- Louis L. Goldstein, former Comptroller of Maryland
- Earl F. Hance, Secretary of the Maryland Department of Agriculture
- Doug Hill, WJLA-TV weatherman
- Al Hunt, Bloomberg News executive editor
- Thomas Johnson, first elected governor of Maryland, Continental Congress delegate, Associate Justice of the Supreme Court of the United States
- Joseph Kent, U.S. senator, governor of Maryland
- Cliff Kincaid, investigative journalist with Accuracy in Media and American Survival, Inc.
- Robert McClain, pro football player for the Atlanta Falcons
- Thomas V. Miller, Jr., Maryland Senate president
- Augustus Rhodes Sollers, congressman
- Arthur Storer, first astronomer in the American colonies, original namesake for Halley's Comet
- Roger Brooke Taney, Chief Justice of the United States, presided over the Dred Scott decision
- Margaret Taylor, First Lady of the United States, wife of President Zachary Taylor
- Robert Ulanowicz, theoretical ecologist
- Michael Willis, actor
- Judy Woodruff, news anchor and journalist
In popular cultureEdit
Calvert County has been the setting for several movies and television programs. The opening scene of the 1993 Clint Eastwood movie In the Line of Fire was filmed at Flag Harbor Marina in St. Leonard. More recently, the Calvert County Sheriff's Department has been featured on several reality television programs, including Speeders on the truTV network, MTV's Busted, and is currently featured weekly on A&E's Live PD.
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- Arnett, pp 92, discusses role of Robert Brooke, Sr.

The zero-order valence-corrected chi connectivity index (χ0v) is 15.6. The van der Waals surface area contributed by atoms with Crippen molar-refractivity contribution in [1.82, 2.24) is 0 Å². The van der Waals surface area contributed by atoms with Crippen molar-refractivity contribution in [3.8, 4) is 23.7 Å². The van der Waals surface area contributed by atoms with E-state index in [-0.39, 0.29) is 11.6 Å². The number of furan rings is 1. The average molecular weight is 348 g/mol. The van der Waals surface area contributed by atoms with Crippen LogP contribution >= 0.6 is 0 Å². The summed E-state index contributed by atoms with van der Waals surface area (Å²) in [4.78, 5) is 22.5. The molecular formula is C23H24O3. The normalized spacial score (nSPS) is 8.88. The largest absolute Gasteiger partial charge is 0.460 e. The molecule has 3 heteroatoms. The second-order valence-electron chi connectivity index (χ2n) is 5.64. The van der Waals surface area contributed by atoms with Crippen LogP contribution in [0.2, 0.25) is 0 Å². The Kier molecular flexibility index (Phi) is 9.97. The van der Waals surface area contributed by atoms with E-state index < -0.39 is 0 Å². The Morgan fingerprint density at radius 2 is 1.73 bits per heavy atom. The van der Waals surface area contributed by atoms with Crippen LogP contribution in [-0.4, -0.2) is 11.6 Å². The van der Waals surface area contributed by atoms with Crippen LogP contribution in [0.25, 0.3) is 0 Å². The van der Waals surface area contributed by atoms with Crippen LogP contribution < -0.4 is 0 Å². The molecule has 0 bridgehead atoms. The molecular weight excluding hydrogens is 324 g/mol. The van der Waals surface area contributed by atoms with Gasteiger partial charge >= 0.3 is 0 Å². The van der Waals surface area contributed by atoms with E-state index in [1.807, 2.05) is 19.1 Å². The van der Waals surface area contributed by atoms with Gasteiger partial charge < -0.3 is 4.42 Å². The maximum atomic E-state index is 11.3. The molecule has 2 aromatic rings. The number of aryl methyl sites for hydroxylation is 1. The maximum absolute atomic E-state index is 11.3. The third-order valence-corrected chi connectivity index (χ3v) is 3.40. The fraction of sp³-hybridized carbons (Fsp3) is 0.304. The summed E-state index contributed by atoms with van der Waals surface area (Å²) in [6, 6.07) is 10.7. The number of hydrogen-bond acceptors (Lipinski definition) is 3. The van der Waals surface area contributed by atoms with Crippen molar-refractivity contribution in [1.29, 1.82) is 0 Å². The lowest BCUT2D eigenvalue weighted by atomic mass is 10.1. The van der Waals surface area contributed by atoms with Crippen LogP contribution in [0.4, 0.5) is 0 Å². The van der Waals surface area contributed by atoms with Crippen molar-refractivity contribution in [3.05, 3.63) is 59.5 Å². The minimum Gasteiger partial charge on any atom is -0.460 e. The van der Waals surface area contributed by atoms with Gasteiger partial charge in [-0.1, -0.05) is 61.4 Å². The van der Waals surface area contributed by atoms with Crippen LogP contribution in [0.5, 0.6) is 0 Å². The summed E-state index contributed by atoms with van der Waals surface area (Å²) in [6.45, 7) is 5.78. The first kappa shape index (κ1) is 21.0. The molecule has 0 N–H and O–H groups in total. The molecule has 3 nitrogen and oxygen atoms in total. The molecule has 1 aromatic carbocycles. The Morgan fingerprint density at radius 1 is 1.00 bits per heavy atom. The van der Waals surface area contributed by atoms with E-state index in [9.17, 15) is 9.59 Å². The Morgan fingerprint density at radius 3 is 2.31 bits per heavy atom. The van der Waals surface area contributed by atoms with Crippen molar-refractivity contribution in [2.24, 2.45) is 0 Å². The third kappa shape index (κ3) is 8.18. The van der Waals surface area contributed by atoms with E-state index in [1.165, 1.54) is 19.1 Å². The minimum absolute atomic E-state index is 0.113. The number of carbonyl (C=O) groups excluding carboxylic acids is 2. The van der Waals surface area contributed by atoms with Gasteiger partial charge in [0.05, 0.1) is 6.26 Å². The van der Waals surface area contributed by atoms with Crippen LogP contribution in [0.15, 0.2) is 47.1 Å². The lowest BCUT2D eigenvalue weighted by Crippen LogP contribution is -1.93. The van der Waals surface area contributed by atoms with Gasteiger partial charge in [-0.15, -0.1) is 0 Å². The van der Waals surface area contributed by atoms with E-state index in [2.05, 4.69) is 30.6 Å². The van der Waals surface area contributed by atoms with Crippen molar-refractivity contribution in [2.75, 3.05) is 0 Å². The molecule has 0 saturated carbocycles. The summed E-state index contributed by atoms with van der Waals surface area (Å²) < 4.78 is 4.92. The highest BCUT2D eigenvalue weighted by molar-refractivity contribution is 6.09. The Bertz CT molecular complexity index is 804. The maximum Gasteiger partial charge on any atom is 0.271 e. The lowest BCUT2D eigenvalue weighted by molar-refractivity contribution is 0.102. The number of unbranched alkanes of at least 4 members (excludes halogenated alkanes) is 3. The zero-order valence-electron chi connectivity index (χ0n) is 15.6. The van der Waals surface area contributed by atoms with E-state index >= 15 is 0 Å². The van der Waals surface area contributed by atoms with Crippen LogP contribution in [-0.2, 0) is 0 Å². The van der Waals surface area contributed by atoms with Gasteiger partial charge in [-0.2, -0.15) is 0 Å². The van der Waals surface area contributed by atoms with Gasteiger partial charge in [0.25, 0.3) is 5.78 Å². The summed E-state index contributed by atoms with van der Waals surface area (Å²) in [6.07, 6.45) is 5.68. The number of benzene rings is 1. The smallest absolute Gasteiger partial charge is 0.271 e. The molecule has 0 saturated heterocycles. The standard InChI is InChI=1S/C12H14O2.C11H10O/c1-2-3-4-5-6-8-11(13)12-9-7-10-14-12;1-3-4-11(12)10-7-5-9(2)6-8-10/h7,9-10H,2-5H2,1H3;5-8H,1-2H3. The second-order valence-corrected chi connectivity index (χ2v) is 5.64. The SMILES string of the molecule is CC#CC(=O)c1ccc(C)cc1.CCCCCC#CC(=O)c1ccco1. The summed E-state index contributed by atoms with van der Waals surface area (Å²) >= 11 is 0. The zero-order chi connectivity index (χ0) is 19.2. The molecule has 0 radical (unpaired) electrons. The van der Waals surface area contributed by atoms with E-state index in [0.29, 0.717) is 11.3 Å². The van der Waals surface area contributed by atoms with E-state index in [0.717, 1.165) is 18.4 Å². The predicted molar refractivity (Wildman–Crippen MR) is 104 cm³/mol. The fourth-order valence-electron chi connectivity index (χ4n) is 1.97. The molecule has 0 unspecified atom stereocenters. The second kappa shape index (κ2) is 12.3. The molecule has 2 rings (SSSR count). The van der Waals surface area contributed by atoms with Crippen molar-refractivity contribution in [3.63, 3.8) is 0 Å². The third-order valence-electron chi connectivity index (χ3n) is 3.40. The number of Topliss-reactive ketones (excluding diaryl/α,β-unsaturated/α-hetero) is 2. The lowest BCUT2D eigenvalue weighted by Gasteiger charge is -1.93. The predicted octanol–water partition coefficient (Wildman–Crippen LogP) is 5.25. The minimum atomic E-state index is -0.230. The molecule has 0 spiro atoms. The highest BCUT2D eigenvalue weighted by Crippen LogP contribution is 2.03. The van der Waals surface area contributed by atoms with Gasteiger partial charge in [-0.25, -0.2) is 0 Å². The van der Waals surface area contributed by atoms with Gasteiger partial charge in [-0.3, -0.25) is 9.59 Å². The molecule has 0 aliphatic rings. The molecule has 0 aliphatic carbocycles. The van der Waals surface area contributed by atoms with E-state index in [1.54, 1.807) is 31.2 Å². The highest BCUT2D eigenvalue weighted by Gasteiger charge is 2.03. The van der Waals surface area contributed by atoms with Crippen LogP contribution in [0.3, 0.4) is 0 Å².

- Calvert County Guide states that it was the Puritans, who named it for an Indian word meaning "place where tobacco grows"
- Maryland Online Encyclopedia Calvert County
- National Park Service (2008-04-15). "National Register Information System". National Register of Historic Places. National Park Service.
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- "Population, Housing Units, Area, and Density: 2010 - County". United States Census Bureau. Retrieved 2016-01-22.
- "DP02 SELECTED SOCIAL CHARACTERISTICS IN THE UNITED STATES – 2006-2010 American Community Survey 5-Year Estimates". United States Census Bureau. Retrieved 2016-01-22.
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- Calvert County, Maryland Comprehensive Annual Financial Report, for the Year ended June 30, 2009 Archived July 19, 2011, at the Wayback Machine
- "Zoning Information". Calvert County Department of Economic Development. Archived from the original on October 11, 2008. Retrieved 2007-10-06.
- "Architectural Review in Calvert County" (PDF). Calvert County Planning and Zoning. 2007-03-06. Archived from the original (PDF) on 2007-11-28. Retrieved 2007-10-06.
- "Archived copy". Archived from the original on 2013-10-29. Retrieved 2013-04-16.CS1 maint: Archived copy as title (link)
- Arnett, Earl; Dr. Robert J Brugger; Edward C. Papenfuse (1999). Maryland: A New Guide to the Old Line State. Johns Hopkins University Press. Retrieved 2007-10-06.
- "Calvert County". Maryland Online Encyclopedia. 2005. Retrieved 2007-10-06.
- "Calvert County Guide". Southern Maryland Info. 2007. Archived from the original on 2003-08-13. Retrieved 2007-10-06.
|Wikimedia Commons has media related to Calvert County, Maryland.|
|Wikisource has the text of an 1879 American Cyclopædia article about Calvert County, Maryland.|
- Official website
- Calvert County at the Wayback Machine (archived December 22, 1996)
- Geographic data related to Calvert County, Maryland at OpenStreetMap